Not every essay will be easily understood.  Sounds obvious.  The undergraduate essay is designed to allow the marker to see how a student is thinking and is linking concepts.  Essay writing is a complex skill, and it is not uncommon for literacy skills to suffer as students take their first steps in writing an academic paper.  The end result is that the argument can be as difficult to find as car keys tossed aside because one was too busy to put them in their usual place.

Strategy – have realistic expectations of essay standards .

Marking can be mentally draining.  That shouldn’t have come a surprise.  But did.  It took a lot of concentration to understand the essays, to assist with helpful comments,  and grade according to the marking criteria.

Strategy – take breaks, do some weeding, have a cuppa, and ring a friend for a quick chat.

Marking is not a walk in the park.  I had a visions marking while relaxing outside in the sun–a cuppa in one hand, and the other tapping out helpful comments.  Reality was very different– I was inside, stressed, and wondering why had I said yes.  And why was I stressed?  I didn’t understand role as a marker, and what was expected of me.

Strategy – ask the lecturer questions about anything related to the marking, and be honest with how I am coping.

Navigating new UConnect tabs can be like opening up treasure chest or Pandora’s box.  I have a confession. I thought I would be an expert at navigating UTeach.  I am an expert at JustU, ULearn, and  UAsk.  But, quickly realised that I was no expert because I could not find the link to access the assignments.  I had visions of crashing the USQ computer systems and deleting vital student information. (Have I mentioned I have a tendency to catastrophise?)  Once I finally admitted that  The Markers Guide was making no sense, I sent an urgent SOS to the lecturer.  The lecturer made one phone call,  the problem was identified, and in less than five minutes I had all the access I needed.

Strategy – forget pride, and ask for help because I am not expected to know everything.

So, my first marking experience was characterised valuable lessons about expectations, being kind to self, and that I have a tendency to catastrophise. I was also reminded me of the incredible resource that we have in USQ staff.  It was no walk in the park, but it was a worthwhile experience  And yes – I will do it again and put the strategies into action.

To Mark or Not to Mark: That is the Question

By Ruth Wagstaff

Wow! An invitation to mark real undergraduate papers was on the top of my daily emails.  I knew at some point in my PhD I would mark.  It just seems to go with the territory of being a PhD candidate.  Now I was face to face with the big question,”To mark or not to mark?”.  I decided to take on the challenge, and in the process learnt that there is a time for marking and a time not for marking.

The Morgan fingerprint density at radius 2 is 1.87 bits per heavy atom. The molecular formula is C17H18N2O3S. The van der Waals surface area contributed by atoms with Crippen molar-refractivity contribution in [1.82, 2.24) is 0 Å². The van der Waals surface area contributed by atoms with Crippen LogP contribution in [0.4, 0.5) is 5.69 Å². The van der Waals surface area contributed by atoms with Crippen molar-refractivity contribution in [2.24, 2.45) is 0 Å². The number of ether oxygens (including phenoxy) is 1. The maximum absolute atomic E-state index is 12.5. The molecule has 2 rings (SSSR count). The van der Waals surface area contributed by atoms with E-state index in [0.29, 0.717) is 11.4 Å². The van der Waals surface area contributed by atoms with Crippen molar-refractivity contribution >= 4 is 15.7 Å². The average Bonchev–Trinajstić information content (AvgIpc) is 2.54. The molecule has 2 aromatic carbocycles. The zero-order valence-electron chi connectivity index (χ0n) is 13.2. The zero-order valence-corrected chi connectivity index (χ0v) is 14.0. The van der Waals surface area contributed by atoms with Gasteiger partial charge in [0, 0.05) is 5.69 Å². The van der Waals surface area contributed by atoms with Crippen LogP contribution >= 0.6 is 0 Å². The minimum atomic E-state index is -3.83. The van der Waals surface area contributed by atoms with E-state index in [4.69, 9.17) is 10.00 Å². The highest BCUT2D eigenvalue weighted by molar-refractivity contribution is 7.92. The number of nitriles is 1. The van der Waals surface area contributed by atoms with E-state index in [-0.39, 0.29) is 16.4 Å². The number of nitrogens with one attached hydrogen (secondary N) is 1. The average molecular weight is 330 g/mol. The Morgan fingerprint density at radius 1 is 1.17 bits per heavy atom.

In all honesty, I took on the marking because I needed money.  Marking offers a good hourly rate.  I dropped from a 5 to 4 day working week so I did not go insane while juggling work, family, the dog, and study.  This one job would make up for wages lost, so I felt like I  had nothing to lose and everything to gain.

Besides, the contract said that I could mark an allotted number of papers in a set time frame, and I knew that with clever time management I would have no problems fitting the marking into my already tight schedule.  I figured that if a paper or two took longer than the allocated time, I could order a home delivered pizza, and the dog could wait for her walk for a few days.  I was absolutely convinced that I had the time.  I had to have the time because I needed the money

Once the marking started, I went into panic mode.  I felt very inadequate.  The time to mark a paper sometimes took two to three times  longer than the allotted marking time.  Not only did the dog missed her walks, I ate several home delivered pizzas, and the washing was thrown into the dryer.  You see, when I start to learn a new skill, it takes me far longer to carry out the task than someone already experienced.  I did get faster at marking, but it still took me longer than the allotted time.

Marking is a skill that PhD students need to learn.  It is part of our apprenticeship. I also believe that ultimately, it will help me become a better writer.  I am unlikely to do mark again until I am a full-time on-campus student, but, I will mark again and the dog will have less walks, I will eat home delivered pizza, and the clothes will go through the dryer.

So, what is my answer to the marking question?  My answer is do not mark only because you need the money, because if time is money, there better ways to make it.  Mark because it is an essential skill to  acquire, and will ultimately assist in your own development as an academic writer .